Thursday, November 1, 2012

Political Advertising: 2012 Election

During my summer in Pittsburgh, I traveled across the state multiple times and saw many conservative billboards. My time spent in Philadelphia, Boston, and Los Angeles has not afforded me such exposure and I found many of them worthy of comment. The power of the billboard is in its simple, clear messaging, stylistic dimensions, and highly partisan statements. The limited space is no place for moderate remarks, especially when they come from third-party groups and can be as brutal as possible. One of my favorite billboards read "Coal: red, white, and blue, and always green". The appeal to colors highlights how patriotic it is to support coal, but also its eco- or environmentally friendly properties. There is no room for argument or debate on the billboard, simply a statement that the viewer can agree or disagree with as one drives past.

The purpose of this post, spurred by my interest in billboards and political advertising, is to describe a few political advertisements in the 2012 presidential election cycle. The advertisements share important information about candidates that are small, concise, sound bites for easy consumption. One that was prominently on display entering downtown Pittsburgh said:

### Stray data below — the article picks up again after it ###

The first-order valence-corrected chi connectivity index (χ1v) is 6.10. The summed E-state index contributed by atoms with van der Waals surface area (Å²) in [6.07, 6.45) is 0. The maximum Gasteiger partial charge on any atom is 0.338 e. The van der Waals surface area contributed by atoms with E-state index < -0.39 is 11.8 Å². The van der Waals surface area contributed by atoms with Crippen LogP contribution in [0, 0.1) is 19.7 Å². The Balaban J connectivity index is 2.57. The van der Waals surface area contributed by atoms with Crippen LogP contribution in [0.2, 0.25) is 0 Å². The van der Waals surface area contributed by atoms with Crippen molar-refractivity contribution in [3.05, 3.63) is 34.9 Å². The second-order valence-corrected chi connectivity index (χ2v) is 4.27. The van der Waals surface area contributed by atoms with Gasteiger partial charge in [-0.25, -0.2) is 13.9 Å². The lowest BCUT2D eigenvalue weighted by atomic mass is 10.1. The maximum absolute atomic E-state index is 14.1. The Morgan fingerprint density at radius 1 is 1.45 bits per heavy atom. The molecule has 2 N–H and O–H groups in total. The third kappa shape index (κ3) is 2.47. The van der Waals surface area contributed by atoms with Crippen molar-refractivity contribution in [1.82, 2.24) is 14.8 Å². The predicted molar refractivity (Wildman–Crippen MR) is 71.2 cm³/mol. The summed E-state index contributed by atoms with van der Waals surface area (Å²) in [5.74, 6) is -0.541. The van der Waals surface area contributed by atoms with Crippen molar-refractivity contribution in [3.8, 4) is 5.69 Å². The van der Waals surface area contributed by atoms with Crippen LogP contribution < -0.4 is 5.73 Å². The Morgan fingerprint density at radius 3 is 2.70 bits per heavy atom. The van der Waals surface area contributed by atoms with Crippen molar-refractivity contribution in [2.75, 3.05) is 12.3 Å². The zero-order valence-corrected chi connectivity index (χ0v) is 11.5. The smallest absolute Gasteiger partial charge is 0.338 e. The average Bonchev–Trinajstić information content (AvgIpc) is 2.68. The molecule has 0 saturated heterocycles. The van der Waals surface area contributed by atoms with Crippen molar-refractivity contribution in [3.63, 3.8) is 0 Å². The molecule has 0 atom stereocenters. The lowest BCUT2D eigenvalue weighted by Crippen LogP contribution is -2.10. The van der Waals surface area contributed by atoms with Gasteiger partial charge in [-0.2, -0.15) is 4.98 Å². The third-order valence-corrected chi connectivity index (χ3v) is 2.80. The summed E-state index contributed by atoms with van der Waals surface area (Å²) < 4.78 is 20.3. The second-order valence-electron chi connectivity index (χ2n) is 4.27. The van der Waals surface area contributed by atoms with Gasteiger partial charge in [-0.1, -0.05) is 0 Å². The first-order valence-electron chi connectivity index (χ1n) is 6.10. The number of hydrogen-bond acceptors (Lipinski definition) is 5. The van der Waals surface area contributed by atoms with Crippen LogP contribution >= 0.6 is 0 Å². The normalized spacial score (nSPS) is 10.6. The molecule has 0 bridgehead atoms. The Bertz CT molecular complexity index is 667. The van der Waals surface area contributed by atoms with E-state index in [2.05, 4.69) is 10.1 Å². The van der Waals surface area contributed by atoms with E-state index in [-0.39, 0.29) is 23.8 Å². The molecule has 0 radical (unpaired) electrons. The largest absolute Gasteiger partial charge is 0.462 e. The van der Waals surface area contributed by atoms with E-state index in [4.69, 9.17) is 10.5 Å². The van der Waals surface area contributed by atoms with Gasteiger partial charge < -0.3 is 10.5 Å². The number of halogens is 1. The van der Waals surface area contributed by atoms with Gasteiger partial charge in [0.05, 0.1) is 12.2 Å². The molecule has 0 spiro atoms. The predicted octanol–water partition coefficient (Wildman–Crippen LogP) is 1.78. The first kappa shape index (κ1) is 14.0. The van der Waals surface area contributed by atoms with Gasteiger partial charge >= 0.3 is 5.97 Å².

Obama supports gay marriage and abortion, do you? The word "supports" portrays Obama as one who wants everyone to participate in gay marriage or have abortions, as opposed to supporting an individual's rights to choose these for themselves. Asking the viewer to reflect on these topics encourages an emotional and negative response in those questioning or already leaning conservative (at least on social issues). The enthymematic conclusion to this billboard is that by voting Republican, you will be voting for someone who does not support these rights, ergo Romney does not support gay marriage and abortion rights. This can be a powerful motivator for those who are undecided or conservatives who are concerned about Romney's reputation for flip-flopping on social issues.